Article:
DND_Reborn

The High Aldwin
Only after you denied it a second time... :)

And I'll continue to deny the purpose of those other threads really has anything to do with BA other than it is too restrictive.

I wasn't even taking the Shield spell into account, since it's a much more limited resource than bladesong is. But it is a little different than an EK doing it since they're a 1/3 caster whereas you're a full caster minus a bit for the monk dip.

You can only (I think) have AC 21 at level 1 if you are a fighter who foregoes a bunch of damage potential to wear a shield and take defense style, and you somehow acquire plate mail, which costs 1500gp. Since the fighter has to give up damage to get that AC it seems fair to assume agile parry which has a similar opportunity cost. So compared to the fighter who is fully optimized for AC and has spent a whole bunch of gold on armor, the level 3 monk/bladesinger with your house rule using mage armor, bladesong and agile parry (all of which can be on pretty much permanently) has 13 + 3 + 3 + 2 + 2 = 23.

Thinking about typical level 3 encounters, in LMoP you're facing things like hobgoblins, who have a +3 attack bonus. So even without shield, they need a crit to hit you. Essentially your house rule has cut your chances of being hit by 2/3 (since RAW they would still need an 18, which is 3 in 20, which you've reduced to 1 in 20). Against a +4 attack bonus you're cutting hits against you by half; against +5, by 40%. That means that over the course of an adventuring day you can take about twice as many attacks before going down. That's a really significant impact of a house rule. Granted it's less of an impact at higher levels as attack bonuses go up, but maybe not by that much since you're a class that can raise their AC and their casting stat, or their AC and their attack stat, with the same ASI, and so you're continuing to go up in AC even as attack bonuses rise.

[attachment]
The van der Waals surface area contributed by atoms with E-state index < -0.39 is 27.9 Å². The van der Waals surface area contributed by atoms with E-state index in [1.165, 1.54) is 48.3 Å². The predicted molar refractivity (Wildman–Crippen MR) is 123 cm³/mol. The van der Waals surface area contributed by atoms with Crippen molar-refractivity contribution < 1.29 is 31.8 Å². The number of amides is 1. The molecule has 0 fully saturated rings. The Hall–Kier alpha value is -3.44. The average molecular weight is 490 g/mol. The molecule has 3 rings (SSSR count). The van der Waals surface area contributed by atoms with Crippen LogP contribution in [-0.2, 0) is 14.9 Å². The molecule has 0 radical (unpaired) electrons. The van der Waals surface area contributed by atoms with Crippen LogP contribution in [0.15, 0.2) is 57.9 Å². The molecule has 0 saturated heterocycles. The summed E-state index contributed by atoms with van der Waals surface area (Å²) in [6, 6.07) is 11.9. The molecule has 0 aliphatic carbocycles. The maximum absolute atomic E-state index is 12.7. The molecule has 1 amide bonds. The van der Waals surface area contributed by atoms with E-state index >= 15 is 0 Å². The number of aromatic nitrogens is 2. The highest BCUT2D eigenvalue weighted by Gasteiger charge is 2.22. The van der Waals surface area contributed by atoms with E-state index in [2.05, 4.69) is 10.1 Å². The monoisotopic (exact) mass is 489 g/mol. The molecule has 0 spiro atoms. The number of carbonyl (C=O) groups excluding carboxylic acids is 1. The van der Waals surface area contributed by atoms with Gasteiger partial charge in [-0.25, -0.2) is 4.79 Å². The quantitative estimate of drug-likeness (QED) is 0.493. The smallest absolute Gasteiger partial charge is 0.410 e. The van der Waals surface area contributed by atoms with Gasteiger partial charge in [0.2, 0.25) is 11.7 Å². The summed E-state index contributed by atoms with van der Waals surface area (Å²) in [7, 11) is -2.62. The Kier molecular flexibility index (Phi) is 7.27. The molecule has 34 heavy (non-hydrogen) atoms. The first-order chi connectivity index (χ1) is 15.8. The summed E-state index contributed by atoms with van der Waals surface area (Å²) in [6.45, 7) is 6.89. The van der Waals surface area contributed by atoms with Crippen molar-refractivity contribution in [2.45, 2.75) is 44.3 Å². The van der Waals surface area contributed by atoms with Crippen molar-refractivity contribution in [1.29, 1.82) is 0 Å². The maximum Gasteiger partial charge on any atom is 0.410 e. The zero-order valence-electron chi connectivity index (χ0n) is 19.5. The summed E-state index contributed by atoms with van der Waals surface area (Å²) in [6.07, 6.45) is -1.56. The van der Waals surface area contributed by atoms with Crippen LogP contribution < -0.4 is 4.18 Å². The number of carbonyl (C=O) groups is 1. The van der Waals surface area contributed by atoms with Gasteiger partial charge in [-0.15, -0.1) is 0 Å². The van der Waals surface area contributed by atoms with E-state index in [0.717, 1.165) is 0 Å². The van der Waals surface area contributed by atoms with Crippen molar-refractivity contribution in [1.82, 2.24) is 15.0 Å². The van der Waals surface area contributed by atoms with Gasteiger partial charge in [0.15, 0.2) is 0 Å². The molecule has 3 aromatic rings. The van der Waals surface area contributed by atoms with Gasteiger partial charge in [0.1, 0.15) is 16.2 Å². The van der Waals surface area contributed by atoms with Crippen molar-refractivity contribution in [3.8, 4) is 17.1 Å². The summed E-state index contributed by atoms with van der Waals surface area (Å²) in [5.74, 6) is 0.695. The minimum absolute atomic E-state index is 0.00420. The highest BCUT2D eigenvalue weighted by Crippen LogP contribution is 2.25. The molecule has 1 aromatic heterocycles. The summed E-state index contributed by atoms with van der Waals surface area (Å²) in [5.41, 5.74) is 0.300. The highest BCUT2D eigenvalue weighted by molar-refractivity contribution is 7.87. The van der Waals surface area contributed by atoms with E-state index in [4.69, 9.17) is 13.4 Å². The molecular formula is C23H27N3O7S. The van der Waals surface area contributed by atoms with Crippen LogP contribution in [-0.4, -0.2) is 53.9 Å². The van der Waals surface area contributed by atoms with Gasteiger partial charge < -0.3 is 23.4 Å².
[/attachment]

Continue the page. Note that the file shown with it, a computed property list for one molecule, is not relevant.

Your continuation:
Sure, it isn't easy to have AC 21 at level 1, but possible. And even if my elf wizard/monk has such a good AC, it isn't until level 5. And because he is multiclass, it will be at least a couple more levels before he gets Extra Attack, so using Agile Parry is hurting his offensive abilities. I am fine with that trade-off since it is an option for me to decide to go offensive or defensive so to speak.

By level 5, I am not worried about hobgoblins. Most of the creature I am likely to face by level 5 will have closer to +6 or +7 on their attack rolls. An ogre, for instance, is +6. So, yes I am hard to hit with agile parry and bladesong active, but that is the point is it not? And yes, I see it as less of an impact as I level. While I might boost my INT when I get an ASI or two, the attack bonuses go up at a relatively equal ot better rate.

So, again, not game breaking by any means. Strong, of course, but that was the point. :)